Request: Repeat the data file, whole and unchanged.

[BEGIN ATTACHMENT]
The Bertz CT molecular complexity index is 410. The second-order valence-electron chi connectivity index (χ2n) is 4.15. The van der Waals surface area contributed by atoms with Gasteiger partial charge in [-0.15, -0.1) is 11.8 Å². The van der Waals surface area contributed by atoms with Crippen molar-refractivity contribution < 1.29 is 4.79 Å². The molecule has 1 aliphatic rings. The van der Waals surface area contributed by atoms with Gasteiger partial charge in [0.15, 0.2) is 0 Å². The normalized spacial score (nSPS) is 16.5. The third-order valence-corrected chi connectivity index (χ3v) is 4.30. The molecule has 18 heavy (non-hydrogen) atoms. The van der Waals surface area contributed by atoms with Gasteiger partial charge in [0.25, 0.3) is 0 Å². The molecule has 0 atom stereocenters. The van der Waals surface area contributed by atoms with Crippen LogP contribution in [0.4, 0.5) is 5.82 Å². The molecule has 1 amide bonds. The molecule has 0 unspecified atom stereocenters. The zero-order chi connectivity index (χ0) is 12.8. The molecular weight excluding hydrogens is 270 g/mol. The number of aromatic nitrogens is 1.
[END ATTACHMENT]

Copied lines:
The Bertz CT molecular complexity index is 410. The second-order valence-electron chi connectivity index (χ2n) is 4.15. The van der Waals surface area contributed by atoms with Gasteiger partial charge in [-0.15, -0.1) is 11.8 Å². The van der Waals surface area contributed by atoms with Crippen molar-refractivity contribution < 1.29 is 4.79 Å². The molecule has 1 aliphatic rings. The van der Waals surface area contributed by atoms with Gasteiger partial charge in [0.15, 0.2) is 0 Å². The normalized spacial score (nSPS) is 16.5. The third-order valence-corrected chi connectivity index (χ3v) is 4.30. The molecule has 18 heavy (non-hydrogen) atoms. The van der Waals surface area contributed by atoms with Gasteiger partial charge in [0.25, 0.3) is 0 Å². The molecule has 0 atom stereocenters. The van der Waals surface area contributed by atoms with Crippen LogP contribution in [0.4, 0.5) is 5.82 Å². The molecule has 1 amide bonds. The molecule has 0 unspecified atom stereocenters. The zero-order chi connectivity index (χ0) is 12.8. The molecular weight excluding hydrogens is 270 g/mol. The number of aromatic nitrogens is 1.